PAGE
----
San Francisco company, Zapier was founded in 2011 but has been profitable since 2014, and recently announced its valuation sits at $5 billion. To achieve this substantial growth in a short amount of time, the company has taken a different path to profitability than most other Silicon Valley companies.
A no-code automation company, Zapier’s software connects different types of applications to automate personal computing tasks. The company handles the technological heavy lifting needed to ensure that different applications can talk to each other to automatically perform tasks. For example, a user can set up Zapier so that whenever an email arrives with an attachment, the file will be automatically saved to Dropbox.
Today, the company has more than 300 app partners and connects to more than 3,000 apps. It has also forged relationships with software giants such as Salesforce and Google. Despite raising only $1.4 million in venture funding, Zapier is now valued at $5 billion dollars. So how did a company manage to get to unicorn status without relying on venture capitalists to fund them to the top? Zapier CEO, Wade Foster likes to do things a little differently.
One of those differentiators is Zapier’s commitment to customer support, which is quite unusual for a company of its size. A team of about 100 employees well-versed in a range of productivity apps work closely with its smaller customers to make sure everything runs correctly.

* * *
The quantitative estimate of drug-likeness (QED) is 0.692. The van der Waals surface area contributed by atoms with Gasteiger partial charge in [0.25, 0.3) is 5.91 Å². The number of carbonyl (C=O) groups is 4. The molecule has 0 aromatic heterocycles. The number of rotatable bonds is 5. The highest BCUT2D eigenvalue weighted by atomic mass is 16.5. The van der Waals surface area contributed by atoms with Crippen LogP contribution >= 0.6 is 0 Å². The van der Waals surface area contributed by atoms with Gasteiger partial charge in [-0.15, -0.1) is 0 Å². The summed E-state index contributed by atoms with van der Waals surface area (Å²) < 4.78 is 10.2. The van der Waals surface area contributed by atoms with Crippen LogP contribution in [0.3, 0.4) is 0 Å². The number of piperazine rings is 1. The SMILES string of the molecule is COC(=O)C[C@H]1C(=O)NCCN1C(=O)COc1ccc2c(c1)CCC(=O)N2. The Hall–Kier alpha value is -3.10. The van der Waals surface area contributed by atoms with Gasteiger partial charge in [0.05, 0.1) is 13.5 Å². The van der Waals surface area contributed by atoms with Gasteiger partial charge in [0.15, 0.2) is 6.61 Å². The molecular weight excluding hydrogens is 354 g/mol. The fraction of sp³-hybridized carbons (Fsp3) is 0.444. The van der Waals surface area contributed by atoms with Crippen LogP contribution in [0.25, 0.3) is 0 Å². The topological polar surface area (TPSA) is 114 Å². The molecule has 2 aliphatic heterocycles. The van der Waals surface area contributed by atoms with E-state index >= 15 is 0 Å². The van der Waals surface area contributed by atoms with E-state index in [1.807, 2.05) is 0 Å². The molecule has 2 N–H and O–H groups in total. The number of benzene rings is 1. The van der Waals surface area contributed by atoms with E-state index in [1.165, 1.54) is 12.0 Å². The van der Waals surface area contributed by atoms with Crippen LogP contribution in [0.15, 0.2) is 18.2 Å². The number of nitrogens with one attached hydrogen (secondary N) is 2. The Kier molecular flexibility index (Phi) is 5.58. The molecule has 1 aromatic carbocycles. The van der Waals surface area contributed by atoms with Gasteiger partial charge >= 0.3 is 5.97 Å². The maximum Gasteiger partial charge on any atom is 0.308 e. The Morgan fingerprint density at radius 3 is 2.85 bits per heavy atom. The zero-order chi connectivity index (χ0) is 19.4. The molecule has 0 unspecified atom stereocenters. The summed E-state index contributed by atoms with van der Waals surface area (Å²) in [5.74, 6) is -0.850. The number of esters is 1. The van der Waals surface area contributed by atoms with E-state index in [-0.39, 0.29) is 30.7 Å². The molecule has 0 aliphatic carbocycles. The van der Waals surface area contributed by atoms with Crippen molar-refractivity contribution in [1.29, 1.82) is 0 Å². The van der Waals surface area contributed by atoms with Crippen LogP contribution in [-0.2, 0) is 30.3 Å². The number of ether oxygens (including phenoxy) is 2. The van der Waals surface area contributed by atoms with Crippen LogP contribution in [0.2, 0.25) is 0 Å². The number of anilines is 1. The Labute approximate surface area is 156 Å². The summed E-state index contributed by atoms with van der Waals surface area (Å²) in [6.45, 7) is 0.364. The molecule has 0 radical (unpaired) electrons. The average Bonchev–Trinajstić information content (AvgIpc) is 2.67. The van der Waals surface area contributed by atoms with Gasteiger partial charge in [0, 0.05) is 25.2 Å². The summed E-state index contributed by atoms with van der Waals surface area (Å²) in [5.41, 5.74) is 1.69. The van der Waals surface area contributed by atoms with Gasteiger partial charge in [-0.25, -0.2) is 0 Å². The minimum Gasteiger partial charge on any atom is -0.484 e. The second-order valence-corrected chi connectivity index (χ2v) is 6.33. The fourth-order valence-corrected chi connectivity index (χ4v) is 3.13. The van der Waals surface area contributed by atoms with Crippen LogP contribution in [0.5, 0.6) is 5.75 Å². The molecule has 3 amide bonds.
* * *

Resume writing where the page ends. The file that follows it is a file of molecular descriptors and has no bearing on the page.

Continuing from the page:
According to Foster, most customers pay $19.99 or $49 per month, though the software can be used for free and ranges up to $599 for its premium service. It’s a world of difference from software licenses that can run into the millions for large businesses.
“For us, we've always looked at financing events, whether they're primary, secondary or public markets, as a tool in the tool belt. It's something that you can reach for as a person who runs a business that can help you when you need it,” Foster told Forbes. “I think that's a much healthier approach to things than sort of getting on a hamster wheel that is difficult to get off.”
To add to its success, the company just announced its acquisition of Makerpad, a no-code education service and community. The deal is Zapier’s first acquisition, and Makerpad will operate as a stand-alone entity from its new parent company.
With these moves, its unconventional approach to funding, and its dedication to customer service, Zapier’s automation software is bound to become a go-to for many businesses.